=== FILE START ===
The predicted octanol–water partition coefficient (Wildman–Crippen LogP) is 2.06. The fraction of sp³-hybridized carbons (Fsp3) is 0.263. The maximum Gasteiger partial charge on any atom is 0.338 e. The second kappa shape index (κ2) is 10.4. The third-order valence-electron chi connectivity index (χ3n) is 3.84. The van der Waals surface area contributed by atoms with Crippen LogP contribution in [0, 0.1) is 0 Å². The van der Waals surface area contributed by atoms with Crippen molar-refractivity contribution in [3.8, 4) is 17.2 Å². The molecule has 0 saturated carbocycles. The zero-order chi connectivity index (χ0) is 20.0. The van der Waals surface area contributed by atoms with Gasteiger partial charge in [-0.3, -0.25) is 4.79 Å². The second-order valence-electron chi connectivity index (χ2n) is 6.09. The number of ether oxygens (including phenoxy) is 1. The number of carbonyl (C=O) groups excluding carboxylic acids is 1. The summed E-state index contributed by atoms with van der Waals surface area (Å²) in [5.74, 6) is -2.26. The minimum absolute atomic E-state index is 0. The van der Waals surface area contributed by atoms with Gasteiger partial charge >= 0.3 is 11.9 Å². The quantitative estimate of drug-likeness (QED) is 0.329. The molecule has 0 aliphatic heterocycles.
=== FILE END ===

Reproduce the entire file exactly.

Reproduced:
The predicted octanol–water partition coefficient (Wildman–Crippen LogP) is 2.06. The fraction of sp³-hybridized carbons (Fsp3) is 0.263. The maximum Gasteiger partial charge on any atom is 0.338 e. The second kappa shape index (κ2) is 10.4. The third-order valence-electron chi connectivity index (χ3n) is 3.84. The van der Waals surface area contributed by atoms with Crippen LogP contribution in [0, 0.1) is 0 Å². The van der Waals surface area contributed by atoms with Crippen molar-refractivity contribution in [3.8, 4) is 17.2 Å². The molecule has 0 saturated carbocycles. The zero-order chi connectivity index (χ0) is 20.0. The van der Waals surface area contributed by atoms with Gasteiger partial charge in [-0.3, -0.25) is 4.79 Å². The second-order valence-electron chi connectivity index (χ2n) is 6.09. The number of ether oxygens (including phenoxy) is 1. The number of carbonyl (C=O) groups excluding carboxylic acids is 1. The summed E-state index contributed by atoms with van der Waals surface area (Å²) in [5.74, 6) is -2.26. The minimum absolute atomic E-state index is 0. The van der Waals surface area contributed by atoms with Gasteiger partial charge >= 0.3 is 11.9 Å². The quantitative estimate of drug-likeness (QED) is 0.329. The molecule has 0 aliphatic heterocycles.